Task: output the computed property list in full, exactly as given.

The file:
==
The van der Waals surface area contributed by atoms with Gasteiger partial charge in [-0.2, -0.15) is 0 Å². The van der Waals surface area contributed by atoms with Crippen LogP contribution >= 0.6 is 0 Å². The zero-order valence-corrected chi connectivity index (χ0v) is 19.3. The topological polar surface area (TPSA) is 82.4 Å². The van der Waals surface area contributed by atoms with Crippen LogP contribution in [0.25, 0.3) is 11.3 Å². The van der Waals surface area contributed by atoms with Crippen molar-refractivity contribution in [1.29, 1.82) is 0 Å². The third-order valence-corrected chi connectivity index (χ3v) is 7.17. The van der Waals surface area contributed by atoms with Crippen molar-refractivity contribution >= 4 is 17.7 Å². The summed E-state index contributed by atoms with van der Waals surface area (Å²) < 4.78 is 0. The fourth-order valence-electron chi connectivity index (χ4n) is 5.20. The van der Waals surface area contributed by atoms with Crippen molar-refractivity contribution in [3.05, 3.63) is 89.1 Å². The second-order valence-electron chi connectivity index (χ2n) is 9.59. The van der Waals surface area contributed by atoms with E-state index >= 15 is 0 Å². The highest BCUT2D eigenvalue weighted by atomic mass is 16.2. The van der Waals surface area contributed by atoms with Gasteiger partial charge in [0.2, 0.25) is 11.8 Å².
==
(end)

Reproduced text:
The van der Waals surface area contributed by atoms with Gasteiger partial charge in [-0.2, -0.15) is 0 Å². The van der Waals surface area contributed by atoms with Crippen LogP contribution >= 0.6 is 0 Å². The zero-order valence-corrected chi connectivity index (χ0v) is 19.3. The topological polar surface area (TPSA) is 82.4 Å². The van der Waals surface area contributed by atoms with Crippen LogP contribution in [0.25, 0.3) is 11.3 Å². The van der Waals surface area contributed by atoms with Crippen molar-refractivity contribution in [1.29, 1.82) is 0 Å². The third-order valence-corrected chi connectivity index (χ3v) is 7.17. The van der Waals surface area contributed by atoms with Crippen molar-refractivity contribution >= 4 is 17.7 Å². The summed E-state index contributed by atoms with van der Waals surface area (Å²) < 4.78 is 0. The fourth-order valence-electron chi connectivity index (χ4n) is 5.20. The van der Waals surface area contributed by atoms with Crippen molar-refractivity contribution in [3.05, 3.63) is 89.1 Å². The second-order valence-electron chi connectivity index (χ2n) is 9.59. The van der Waals surface area contributed by atoms with E-state index >= 15 is 0 Å². The highest BCUT2D eigenvalue weighted by atomic mass is 16.2. The van der Waals surface area contributed by atoms with Gasteiger partial charge in [0.2, 0.25) is 11.8 Å².